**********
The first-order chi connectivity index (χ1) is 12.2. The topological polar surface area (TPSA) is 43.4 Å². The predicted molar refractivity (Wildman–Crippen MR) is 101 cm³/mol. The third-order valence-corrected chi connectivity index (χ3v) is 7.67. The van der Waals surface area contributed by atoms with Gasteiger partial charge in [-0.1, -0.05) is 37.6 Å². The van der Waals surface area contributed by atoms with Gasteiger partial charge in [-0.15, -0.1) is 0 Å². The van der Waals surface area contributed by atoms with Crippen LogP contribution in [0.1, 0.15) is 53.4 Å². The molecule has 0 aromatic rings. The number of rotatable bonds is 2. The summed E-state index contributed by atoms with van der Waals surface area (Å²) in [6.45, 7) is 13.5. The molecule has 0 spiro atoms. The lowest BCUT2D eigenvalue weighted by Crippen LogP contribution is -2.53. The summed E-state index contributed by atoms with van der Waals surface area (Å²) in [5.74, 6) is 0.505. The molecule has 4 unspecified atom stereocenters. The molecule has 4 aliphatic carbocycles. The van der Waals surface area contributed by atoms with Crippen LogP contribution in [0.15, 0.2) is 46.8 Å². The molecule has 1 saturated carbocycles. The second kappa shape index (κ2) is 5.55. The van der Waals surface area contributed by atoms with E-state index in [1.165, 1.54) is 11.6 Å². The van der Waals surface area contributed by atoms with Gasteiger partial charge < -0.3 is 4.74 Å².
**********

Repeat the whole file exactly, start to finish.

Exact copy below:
The first-order chi connectivity index (χ1) is 12.2. The topological polar surface area (TPSA) is 43.4 Å². The predicted molar refractivity (Wildman–Crippen MR) is 101 cm³/mol. The third-order valence-corrected chi connectivity index (χ3v) is 7.67. The van der Waals surface area contributed by atoms with Gasteiger partial charge in [-0.1, -0.05) is 37.6 Å². The van der Waals surface area contributed by atoms with Gasteiger partial charge in [-0.15, -0.1) is 0 Å². The van der Waals surface area contributed by atoms with Crippen LogP contribution in [0.1, 0.15) is 53.4 Å². The molecule has 0 aromatic rings. The number of rotatable bonds is 2. The summed E-state index contributed by atoms with van der Waals surface area (Å²) in [6.45, 7) is 13.5. The molecule has 0 spiro atoms. The lowest BCUT2D eigenvalue weighted by Crippen LogP contribution is -2.53. The summed E-state index contributed by atoms with van der Waals surface area (Å²) in [5.74, 6) is 0.505. The molecule has 4 unspecified atom stereocenters. The molecule has 4 aliphatic carbocycles. The van der Waals surface area contributed by atoms with Crippen LogP contribution in [0.15, 0.2) is 46.8 Å². The molecule has 1 saturated carbocycles. The second kappa shape index (κ2) is 5.55. The van der Waals surface area contributed by atoms with E-state index in [1.165, 1.54) is 11.6 Å². The van der Waals surface area contributed by atoms with Gasteiger partial charge < -0.3 is 4.74 Å².